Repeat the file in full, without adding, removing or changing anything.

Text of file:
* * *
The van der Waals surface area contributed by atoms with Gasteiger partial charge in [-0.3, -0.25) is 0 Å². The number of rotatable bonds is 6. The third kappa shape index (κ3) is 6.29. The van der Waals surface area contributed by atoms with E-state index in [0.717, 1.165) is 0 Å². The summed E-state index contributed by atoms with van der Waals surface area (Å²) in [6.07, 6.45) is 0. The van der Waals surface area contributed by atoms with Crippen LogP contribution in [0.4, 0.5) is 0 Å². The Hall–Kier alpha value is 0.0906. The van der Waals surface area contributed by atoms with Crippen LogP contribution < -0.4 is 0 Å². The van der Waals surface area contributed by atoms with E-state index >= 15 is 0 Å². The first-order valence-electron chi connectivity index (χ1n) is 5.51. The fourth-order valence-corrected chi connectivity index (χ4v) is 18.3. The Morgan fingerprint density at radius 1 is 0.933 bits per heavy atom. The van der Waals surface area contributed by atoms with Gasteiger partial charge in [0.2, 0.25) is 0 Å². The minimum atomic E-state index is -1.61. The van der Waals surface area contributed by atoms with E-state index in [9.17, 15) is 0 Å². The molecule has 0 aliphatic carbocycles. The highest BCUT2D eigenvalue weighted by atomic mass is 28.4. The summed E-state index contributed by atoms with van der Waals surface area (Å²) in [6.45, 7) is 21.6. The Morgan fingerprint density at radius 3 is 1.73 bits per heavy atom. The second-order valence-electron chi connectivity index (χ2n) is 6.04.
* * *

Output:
The van der Waals surface area contributed by atoms with Gasteiger partial charge in [-0.3, -0.25) is 0 Å². The number of rotatable bonds is 6. The third kappa shape index (κ3) is 6.29. The van der Waals surface area contributed by atoms with E-state index in [0.717, 1.165) is 0 Å². The summed E-state index contributed by atoms with van der Waals surface area (Å²) in [6.07, 6.45) is 0. The van der Waals surface area contributed by atoms with Crippen LogP contribution in [0.4, 0.5) is 0 Å². The Hall–Kier alpha value is 0.0906. The van der Waals surface area contributed by atoms with Crippen LogP contribution < -0.4 is 0 Å². The van der Waals surface area contributed by atoms with E-state index >= 15 is 0 Å². The first-order valence-electron chi connectivity index (χ1n) is 5.51. The fourth-order valence-corrected chi connectivity index (χ4v) is 18.3. The Morgan fingerprint density at radius 1 is 0.933 bits per heavy atom. The van der Waals surface area contributed by atoms with Gasteiger partial charge in [0.2, 0.25) is 0 Å². The minimum atomic E-state index is -1.61. The van der Waals surface area contributed by atoms with E-state index in [9.17, 15) is 0 Å². The molecule has 0 aliphatic carbocycles. The highest BCUT2D eigenvalue weighted by atomic mass is 28.4. The summed E-state index contributed by atoms with van der Waals surface area (Å²) in [6.45, 7) is 21.6. The Morgan fingerprint density at radius 3 is 1.73 bits per heavy atom. The second-order valence-electron chi connectivity index (χ2n) is 6.04.